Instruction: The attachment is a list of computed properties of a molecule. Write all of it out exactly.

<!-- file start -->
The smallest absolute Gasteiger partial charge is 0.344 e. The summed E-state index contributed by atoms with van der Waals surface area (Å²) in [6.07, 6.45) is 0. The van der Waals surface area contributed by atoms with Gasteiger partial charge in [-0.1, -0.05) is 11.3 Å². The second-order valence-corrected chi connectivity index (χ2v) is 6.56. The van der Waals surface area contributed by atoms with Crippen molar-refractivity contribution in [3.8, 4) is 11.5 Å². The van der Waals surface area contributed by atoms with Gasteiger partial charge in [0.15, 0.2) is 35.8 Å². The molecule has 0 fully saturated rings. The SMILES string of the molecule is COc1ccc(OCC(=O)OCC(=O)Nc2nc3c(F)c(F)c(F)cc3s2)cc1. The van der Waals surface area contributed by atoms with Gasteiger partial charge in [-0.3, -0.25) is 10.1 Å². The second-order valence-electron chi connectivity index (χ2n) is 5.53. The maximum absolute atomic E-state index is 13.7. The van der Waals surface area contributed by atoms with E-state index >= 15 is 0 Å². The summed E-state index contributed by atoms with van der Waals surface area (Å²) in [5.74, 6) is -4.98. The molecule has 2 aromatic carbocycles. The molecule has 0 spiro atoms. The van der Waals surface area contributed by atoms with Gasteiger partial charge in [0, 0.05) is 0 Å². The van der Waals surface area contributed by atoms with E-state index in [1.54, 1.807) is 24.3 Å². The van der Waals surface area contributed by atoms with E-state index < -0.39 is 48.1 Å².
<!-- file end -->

The smallest absolute Gasteiger partial charge is 0.344 e. The summed E-state index contributed by atoms with van der Waals surface area (Å²) in [6.07, 6.45) is 0. The van der Waals surface area contributed by atoms with Gasteiger partial charge in [-0.1, -0.05) is 11.3 Å². The second-order valence-corrected chi connectivity index (χ2v) is 6.56. The van der Waals surface area contributed by atoms with Crippen molar-refractivity contribution in [3.8, 4) is 11.5 Å². The van der Waals surface area contributed by atoms with Gasteiger partial charge in [0.15, 0.2) is 35.8 Å². The molecule has 0 fully saturated rings. The SMILES string of the molecule is COc1ccc(OCC(=O)OCC(=O)Nc2nc3c(F)c(F)c(F)cc3s2)cc1. The van der Waals surface area contributed by atoms with Gasteiger partial charge in [-0.3, -0.25) is 10.1 Å². The second-order valence-electron chi connectivity index (χ2n) is 5.53. The maximum absolute atomic E-state index is 13.7. The van der Waals surface area contributed by atoms with E-state index >= 15 is 0 Å². The summed E-state index contributed by atoms with van der Waals surface area (Å²) in [5.74, 6) is -4.98. The molecule has 2 aromatic carbocycles. The molecule has 0 spiro atoms. The van der Waals surface area contributed by atoms with Gasteiger partial charge in [0, 0.05) is 0 Å². The van der Waals surface area contributed by atoms with E-state index in [1.54, 1.807) is 24.3 Å². The van der Waals surface area contributed by atoms with E-state index < -0.39 is 48.1 Å².